B. Next, calculate the same thing but this time consider how your gross profit will change with packaging automation. Using the specifications provided by packaging equipment manufacturers (check out their website or give them a call), you can learn how many packages you could expect to produce after implementing automation. Throughput specifications are often represented as bpm (bags per minute) or cpm (cycles per minute). Multiplying this number by the hours spent packaging per day, the number of days per week, and operational weeks per year will give you an annual estimation. Then multiply your estimated packages produced per year with the new equipment by your profit per package.
Now subtract the number in A from B to arrive at your estimated gross profit gain/loss. Jot this number down for later.
Annual expenses unique to your business
A. Current packaging-related expenses could include things like scrap and rework and the value of the plant space currently occupied by your packaging line.
B. Potential costs with a new packaging system could include things like engineering or R&D of a custom packaging system or commissions you may pay third-party integrators. This could also include the value of plant square footage gained when consolidating multiple manual packaging areas into the smaller footprint of a machine.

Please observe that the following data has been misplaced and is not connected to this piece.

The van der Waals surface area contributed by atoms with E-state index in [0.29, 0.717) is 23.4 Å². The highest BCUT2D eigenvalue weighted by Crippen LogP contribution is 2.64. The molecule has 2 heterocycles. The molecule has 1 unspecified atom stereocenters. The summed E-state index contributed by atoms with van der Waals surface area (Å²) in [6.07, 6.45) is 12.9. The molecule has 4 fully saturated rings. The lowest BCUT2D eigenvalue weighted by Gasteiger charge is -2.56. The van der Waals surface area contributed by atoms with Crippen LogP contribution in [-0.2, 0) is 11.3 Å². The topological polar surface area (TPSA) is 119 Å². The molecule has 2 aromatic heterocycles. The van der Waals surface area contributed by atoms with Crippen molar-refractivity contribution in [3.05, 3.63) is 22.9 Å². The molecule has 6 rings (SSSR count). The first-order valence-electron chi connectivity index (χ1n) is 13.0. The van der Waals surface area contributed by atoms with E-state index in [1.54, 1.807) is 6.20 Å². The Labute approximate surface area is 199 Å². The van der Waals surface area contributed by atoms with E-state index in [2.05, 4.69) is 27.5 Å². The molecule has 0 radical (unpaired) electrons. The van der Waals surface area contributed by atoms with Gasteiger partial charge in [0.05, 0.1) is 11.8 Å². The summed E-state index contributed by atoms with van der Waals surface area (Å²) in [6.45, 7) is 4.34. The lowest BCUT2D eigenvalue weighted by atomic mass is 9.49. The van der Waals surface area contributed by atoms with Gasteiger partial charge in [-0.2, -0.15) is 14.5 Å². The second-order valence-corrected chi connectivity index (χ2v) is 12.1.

Now subtract B from A to arrive at your net gain/loss, and jot this number down for later.
3. Perform return on investment calculations
Still with us? We’re almost done.
Now add up the net gain/loss from all 3 categories in step 2 above to arrive at your total net gain/loss generated by the new equipment. You will plug this number, along with the total cost of ownership for the new equipment, into the ROI formulas below.
Simple Return on Investment (ROI) formula
A standard definition of ROI is the ratio of a benefit or loss made in a fiscal year expressed in terms of an investment and shown as a percentage. The ROI formula for equipment purchases is as follows:
(Net benefit or loss generated by new equipment / Total new equipment cost) x 100